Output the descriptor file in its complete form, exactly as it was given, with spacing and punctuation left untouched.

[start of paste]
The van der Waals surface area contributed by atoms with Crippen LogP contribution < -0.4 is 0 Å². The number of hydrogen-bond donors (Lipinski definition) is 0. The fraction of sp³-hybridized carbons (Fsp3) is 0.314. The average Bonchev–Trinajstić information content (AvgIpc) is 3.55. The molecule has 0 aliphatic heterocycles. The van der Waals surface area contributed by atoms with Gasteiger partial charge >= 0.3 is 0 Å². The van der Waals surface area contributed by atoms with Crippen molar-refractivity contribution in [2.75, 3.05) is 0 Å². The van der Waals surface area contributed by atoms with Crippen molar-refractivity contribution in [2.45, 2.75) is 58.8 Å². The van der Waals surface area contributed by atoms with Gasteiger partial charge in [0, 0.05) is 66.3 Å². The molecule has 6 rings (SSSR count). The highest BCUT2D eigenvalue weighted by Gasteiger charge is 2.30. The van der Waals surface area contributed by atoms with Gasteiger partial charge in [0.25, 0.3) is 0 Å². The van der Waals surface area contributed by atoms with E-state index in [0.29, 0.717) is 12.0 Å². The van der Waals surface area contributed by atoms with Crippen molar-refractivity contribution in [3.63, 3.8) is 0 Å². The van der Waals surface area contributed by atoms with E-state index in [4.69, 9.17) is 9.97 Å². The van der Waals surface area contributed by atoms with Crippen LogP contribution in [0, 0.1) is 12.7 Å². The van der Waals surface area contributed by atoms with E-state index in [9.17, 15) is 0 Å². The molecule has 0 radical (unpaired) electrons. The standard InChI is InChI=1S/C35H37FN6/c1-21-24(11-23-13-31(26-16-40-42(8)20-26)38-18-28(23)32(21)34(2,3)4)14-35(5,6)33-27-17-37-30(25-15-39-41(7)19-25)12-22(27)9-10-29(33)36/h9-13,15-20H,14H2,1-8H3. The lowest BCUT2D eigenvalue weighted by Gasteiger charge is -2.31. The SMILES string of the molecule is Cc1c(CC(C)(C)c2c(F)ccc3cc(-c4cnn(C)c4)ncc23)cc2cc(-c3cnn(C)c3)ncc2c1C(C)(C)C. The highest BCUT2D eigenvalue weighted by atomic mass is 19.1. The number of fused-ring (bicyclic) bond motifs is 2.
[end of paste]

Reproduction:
The van der Waals surface area contributed by atoms with Crippen LogP contribution < -0.4 is 0 Å². The number of hydrogen-bond donors (Lipinski definition) is 0. The fraction of sp³-hybridized carbons (Fsp3) is 0.314. The average Bonchev–Trinajstić information content (AvgIpc) is 3.55. The molecule has 0 aliphatic heterocycles. The van der Waals surface area contributed by atoms with Gasteiger partial charge >= 0.3 is 0 Å². The van der Waals surface area contributed by atoms with Crippen molar-refractivity contribution in [2.75, 3.05) is 0 Å². The van der Waals surface area contributed by atoms with Crippen molar-refractivity contribution in [2.45, 2.75) is 58.8 Å². The van der Waals surface area contributed by atoms with Gasteiger partial charge in [0, 0.05) is 66.3 Å². The molecule has 6 rings (SSSR count). The highest BCUT2D eigenvalue weighted by Gasteiger charge is 2.30. The van der Waals surface area contributed by atoms with Gasteiger partial charge in [0.25, 0.3) is 0 Å². The van der Waals surface area contributed by atoms with E-state index in [0.29, 0.717) is 12.0 Å². The van der Waals surface area contributed by atoms with Crippen molar-refractivity contribution in [3.63, 3.8) is 0 Å². The van der Waals surface area contributed by atoms with E-state index in [4.69, 9.17) is 9.97 Å². The van der Waals surface area contributed by atoms with Crippen LogP contribution in [0, 0.1) is 12.7 Å². The van der Waals surface area contributed by atoms with E-state index in [9.17, 15) is 0 Å². The molecule has 0 radical (unpaired) electrons. The standard InChI is InChI=1S/C35H37FN6/c1-21-24(11-23-13-31(26-16-40-42(8)20-26)38-18-28(23)32(21)34(2,3)4)14-35(5,6)33-27-17-37-30(25-15-39-41(7)19-25)12-22(27)9-10-29(33)36/h9-13,15-20H,14H2,1-8H3. The lowest BCUT2D eigenvalue weighted by Gasteiger charge is -2.31. The SMILES string of the molecule is Cc1c(CC(C)(C)c2c(F)ccc3cc(-c4cnn(C)c4)ncc23)cc2cc(-c3cnn(C)c3)ncc2c1C(C)(C)C. The highest BCUT2D eigenvalue weighted by atomic mass is 19.1. The number of fused-ring (bicyclic) bond motifs is 2.